After she took her seat, American Airlines removed the aisle chair from the plane despite “notice and knowledge” that Mrs. Spears “would foreseeably need the use of an aisle chair during flight,” the complaint states.
An hour into the flight, Mrs. Spears notified a flight attendant that she needed to use the lavatory and asked for the aisle chair. According to the allegations, after learning that the flight did not have an aisle wheelchair, the flight attendant told Mrs. Spears to either “hold it” or make her way to the lavatory without using the aisle chair. Unable to wait, Mrs. Spears asked for help getting to the lavatory. American Airlines employees tried to help but instead “lifted, dropped, pushed, dragged and injured” Mrs. Spears, the complaint alleges.
Mrs. Spears was finally able to use the lavatory after struggle and humiliation. According to the lawsuit, she had to use the restroom in plain view of flight attendants and several first-class passengers, as cabin crew members insisted she leave the door open.
When American Airlines employees were about to carry out another ill-conceived way to move her back to her seat, a nearby passenger offered his seat to her, per the complaint. After the series of embarrassing and painful in-flight events, the lawsuit states that her blood pressure was elevated, and she needed supplemental oxygen until the flight landed in North Carolina.
“I’ve seen a lot of things in my 50+ years practicing aviation law,” says veteran trial attorney Ronald L. M. Goldman. “But the indignity, humiliation, and pain that Mrs. Spears suffered at the hands of American Airlines is unlike anything I have ever seen. If for no other reason than to honor the memory of Tammy Spears, justice demands that this case go forward.”
Attorneys Will Depose American Airlines Flight Crew
With the case now scheduled to move forward in Utah, attorneys for Mr. Spears will now move to depose American Airlines personnel, including the flight crew responsible for lifting, dropping, dragging, and pushing Mrs. Spears through from her seat to the lavatory. While no trial date is set, in light of Greg Spears’ declining health, his lawyers will be attempting to expedite his case.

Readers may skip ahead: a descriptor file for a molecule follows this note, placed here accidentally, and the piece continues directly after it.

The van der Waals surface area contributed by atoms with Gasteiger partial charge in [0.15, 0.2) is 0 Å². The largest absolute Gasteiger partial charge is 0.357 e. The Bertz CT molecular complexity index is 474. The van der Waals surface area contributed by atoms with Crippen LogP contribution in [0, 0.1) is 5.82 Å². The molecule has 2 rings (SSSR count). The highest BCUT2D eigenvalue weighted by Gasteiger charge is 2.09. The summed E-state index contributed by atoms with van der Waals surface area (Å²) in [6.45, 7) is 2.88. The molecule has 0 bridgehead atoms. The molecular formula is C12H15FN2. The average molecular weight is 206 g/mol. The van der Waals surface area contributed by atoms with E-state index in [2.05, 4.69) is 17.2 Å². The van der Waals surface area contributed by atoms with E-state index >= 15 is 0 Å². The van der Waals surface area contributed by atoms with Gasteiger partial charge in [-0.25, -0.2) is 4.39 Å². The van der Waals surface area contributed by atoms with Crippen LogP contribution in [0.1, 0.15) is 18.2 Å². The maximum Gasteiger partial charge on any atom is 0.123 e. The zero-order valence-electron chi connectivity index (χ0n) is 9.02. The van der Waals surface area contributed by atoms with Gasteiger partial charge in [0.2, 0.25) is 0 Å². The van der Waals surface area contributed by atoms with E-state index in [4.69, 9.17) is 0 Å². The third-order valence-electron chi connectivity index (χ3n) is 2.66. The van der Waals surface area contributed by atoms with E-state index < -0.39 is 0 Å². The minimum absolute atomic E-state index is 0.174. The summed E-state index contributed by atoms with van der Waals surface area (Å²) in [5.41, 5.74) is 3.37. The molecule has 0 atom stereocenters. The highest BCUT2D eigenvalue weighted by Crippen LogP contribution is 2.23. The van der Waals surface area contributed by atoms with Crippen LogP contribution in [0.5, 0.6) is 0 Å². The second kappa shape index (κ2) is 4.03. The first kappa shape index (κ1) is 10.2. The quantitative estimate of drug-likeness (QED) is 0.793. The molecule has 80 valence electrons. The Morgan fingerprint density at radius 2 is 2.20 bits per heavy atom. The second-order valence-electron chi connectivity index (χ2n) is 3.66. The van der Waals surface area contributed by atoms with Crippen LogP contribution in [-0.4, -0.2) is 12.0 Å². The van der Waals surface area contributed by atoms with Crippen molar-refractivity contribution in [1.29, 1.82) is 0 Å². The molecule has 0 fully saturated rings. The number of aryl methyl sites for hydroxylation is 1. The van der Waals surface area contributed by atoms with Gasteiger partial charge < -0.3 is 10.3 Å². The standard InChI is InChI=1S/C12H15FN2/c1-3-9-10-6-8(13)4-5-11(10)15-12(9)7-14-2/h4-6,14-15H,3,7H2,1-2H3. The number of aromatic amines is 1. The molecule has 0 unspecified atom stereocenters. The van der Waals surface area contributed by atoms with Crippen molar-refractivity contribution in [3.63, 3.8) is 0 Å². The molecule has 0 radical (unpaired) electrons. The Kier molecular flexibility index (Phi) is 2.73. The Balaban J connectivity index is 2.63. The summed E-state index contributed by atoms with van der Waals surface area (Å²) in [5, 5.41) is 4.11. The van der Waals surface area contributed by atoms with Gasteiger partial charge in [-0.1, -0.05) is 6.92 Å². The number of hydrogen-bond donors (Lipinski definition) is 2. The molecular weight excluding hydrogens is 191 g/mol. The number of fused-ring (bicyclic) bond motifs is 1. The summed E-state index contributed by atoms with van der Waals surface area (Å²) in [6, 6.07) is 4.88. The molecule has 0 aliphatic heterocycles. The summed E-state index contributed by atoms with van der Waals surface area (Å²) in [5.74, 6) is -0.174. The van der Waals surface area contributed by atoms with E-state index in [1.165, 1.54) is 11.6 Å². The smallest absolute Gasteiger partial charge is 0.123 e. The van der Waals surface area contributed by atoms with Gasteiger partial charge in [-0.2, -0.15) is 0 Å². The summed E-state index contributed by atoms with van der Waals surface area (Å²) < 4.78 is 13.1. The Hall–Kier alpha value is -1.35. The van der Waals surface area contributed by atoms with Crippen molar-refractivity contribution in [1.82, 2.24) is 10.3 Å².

About Baum Hedlund Aristei & Goldman
Aviation attorney Ronald L. M. Goldman represents Mr. Spears in his case against American Airlines. Mr. Goldman is a pilot and seasoned trial lawyer who has been practicing law for nearly 60 years. He is board-certified by the National Board of Trial Advocacy (NBTA) as a Civil Pretrial Practice Advocate and Civil Trial Advocate, Senior Specialist.
The national law firm of Baum Hedlund Aristei & Goldman has successfully litigated against most major airlines in the United States, including over 50 personal injury and wrongful death cases against American Airlines.
Across all practice areas, the firm has won over $4 billion in verdicts and settlements. With a track record of success going back decades, Baum Hedlund has earned a reputation for holding Fortune 500 companies accountable, influencing public policy, and breaking new legal ground.